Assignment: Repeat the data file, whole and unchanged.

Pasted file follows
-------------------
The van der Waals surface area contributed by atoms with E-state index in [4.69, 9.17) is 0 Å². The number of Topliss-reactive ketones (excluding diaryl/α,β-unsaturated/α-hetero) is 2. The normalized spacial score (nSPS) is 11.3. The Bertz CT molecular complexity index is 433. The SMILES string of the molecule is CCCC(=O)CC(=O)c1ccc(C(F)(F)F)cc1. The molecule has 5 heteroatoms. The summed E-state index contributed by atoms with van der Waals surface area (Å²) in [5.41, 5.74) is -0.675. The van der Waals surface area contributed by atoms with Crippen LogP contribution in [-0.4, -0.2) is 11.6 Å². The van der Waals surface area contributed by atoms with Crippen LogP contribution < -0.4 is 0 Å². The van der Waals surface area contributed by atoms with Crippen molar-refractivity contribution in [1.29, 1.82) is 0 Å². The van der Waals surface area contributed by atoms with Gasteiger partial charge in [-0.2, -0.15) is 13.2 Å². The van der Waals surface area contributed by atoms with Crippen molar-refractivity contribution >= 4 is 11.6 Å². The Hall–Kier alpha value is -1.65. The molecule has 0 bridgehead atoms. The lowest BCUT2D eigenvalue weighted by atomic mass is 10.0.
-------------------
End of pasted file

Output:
The van der Waals surface area contributed by atoms with E-state index in [4.69, 9.17) is 0 Å². The number of Topliss-reactive ketones (excluding diaryl/α,β-unsaturated/α-hetero) is 2. The normalized spacial score (nSPS) is 11.3. The Bertz CT molecular complexity index is 433. The SMILES string of the molecule is CCCC(=O)CC(=O)c1ccc(C(F)(F)F)cc1. The molecule has 5 heteroatoms. The summed E-state index contributed by atoms with van der Waals surface area (Å²) in [5.41, 5.74) is -0.675. The van der Waals surface area contributed by atoms with Crippen LogP contribution in [-0.4, -0.2) is 11.6 Å². The van der Waals surface area contributed by atoms with Crippen LogP contribution < -0.4 is 0 Å². The van der Waals surface area contributed by atoms with Crippen molar-refractivity contribution in [1.29, 1.82) is 0 Å². The van der Waals surface area contributed by atoms with Gasteiger partial charge in [-0.2, -0.15) is 13.2 Å². The van der Waals surface area contributed by atoms with Crippen molar-refractivity contribution >= 4 is 11.6 Å². The Hall–Kier alpha value is -1.65. The molecule has 0 bridgehead atoms. The lowest BCUT2D eigenvalue weighted by atomic mass is 10.0.